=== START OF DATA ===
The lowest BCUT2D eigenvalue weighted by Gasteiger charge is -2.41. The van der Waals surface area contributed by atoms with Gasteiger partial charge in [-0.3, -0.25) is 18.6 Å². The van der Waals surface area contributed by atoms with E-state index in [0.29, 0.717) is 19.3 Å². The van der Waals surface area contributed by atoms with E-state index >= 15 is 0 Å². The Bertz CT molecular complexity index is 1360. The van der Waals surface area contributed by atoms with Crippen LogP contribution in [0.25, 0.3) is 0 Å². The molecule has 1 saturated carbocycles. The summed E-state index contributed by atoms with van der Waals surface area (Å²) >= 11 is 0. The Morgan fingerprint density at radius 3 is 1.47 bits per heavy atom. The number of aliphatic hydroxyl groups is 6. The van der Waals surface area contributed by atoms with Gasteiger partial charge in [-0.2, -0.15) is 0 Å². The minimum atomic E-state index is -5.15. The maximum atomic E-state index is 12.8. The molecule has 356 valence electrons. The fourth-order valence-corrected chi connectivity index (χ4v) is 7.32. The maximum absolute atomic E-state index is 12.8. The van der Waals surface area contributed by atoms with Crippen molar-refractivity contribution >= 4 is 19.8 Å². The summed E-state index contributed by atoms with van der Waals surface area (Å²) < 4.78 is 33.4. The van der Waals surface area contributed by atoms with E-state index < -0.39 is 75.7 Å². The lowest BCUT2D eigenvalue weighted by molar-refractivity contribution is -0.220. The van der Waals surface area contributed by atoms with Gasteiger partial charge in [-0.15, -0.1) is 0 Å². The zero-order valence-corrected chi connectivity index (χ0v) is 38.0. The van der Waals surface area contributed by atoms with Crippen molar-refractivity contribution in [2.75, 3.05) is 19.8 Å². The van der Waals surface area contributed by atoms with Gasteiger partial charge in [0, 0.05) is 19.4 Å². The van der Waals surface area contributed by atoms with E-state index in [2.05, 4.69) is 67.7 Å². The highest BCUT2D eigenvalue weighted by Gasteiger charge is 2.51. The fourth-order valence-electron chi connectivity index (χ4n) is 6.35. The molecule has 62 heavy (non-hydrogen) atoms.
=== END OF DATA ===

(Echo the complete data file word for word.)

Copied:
The lowest BCUT2D eigenvalue weighted by Gasteiger charge is -2.41. The van der Waals surface area contributed by atoms with Gasteiger partial charge in [-0.3, -0.25) is 18.6 Å². The van der Waals surface area contributed by atoms with E-state index in [0.29, 0.717) is 19.3 Å². The van der Waals surface area contributed by atoms with E-state index >= 15 is 0 Å². The Bertz CT molecular complexity index is 1360. The van der Waals surface area contributed by atoms with Crippen LogP contribution in [0.25, 0.3) is 0 Å². The molecule has 1 saturated carbocycles. The summed E-state index contributed by atoms with van der Waals surface area (Å²) >= 11 is 0. The Morgan fingerprint density at radius 3 is 1.47 bits per heavy atom. The number of aliphatic hydroxyl groups is 6. The van der Waals surface area contributed by atoms with Gasteiger partial charge in [-0.2, -0.15) is 0 Å². The minimum atomic E-state index is -5.15. The maximum atomic E-state index is 12.8. The molecule has 356 valence electrons. The fourth-order valence-corrected chi connectivity index (χ4v) is 7.32. The maximum absolute atomic E-state index is 12.8. The van der Waals surface area contributed by atoms with Crippen molar-refractivity contribution >= 4 is 19.8 Å². The summed E-state index contributed by atoms with van der Waals surface area (Å²) < 4.78 is 33.4. The van der Waals surface area contributed by atoms with E-state index < -0.39 is 75.7 Å². The lowest BCUT2D eigenvalue weighted by molar-refractivity contribution is -0.220. The van der Waals surface area contributed by atoms with Gasteiger partial charge in [-0.15, -0.1) is 0 Å². The zero-order valence-corrected chi connectivity index (χ0v) is 38.0. The van der Waals surface area contributed by atoms with Crippen molar-refractivity contribution in [2.75, 3.05) is 19.8 Å². The van der Waals surface area contributed by atoms with Gasteiger partial charge in [0, 0.05) is 19.4 Å². The van der Waals surface area contributed by atoms with E-state index in [2.05, 4.69) is 67.7 Å². The highest BCUT2D eigenvalue weighted by Gasteiger charge is 2.51. The fourth-order valence-electron chi connectivity index (χ4n) is 6.35. The molecule has 62 heavy (non-hydrogen) atoms.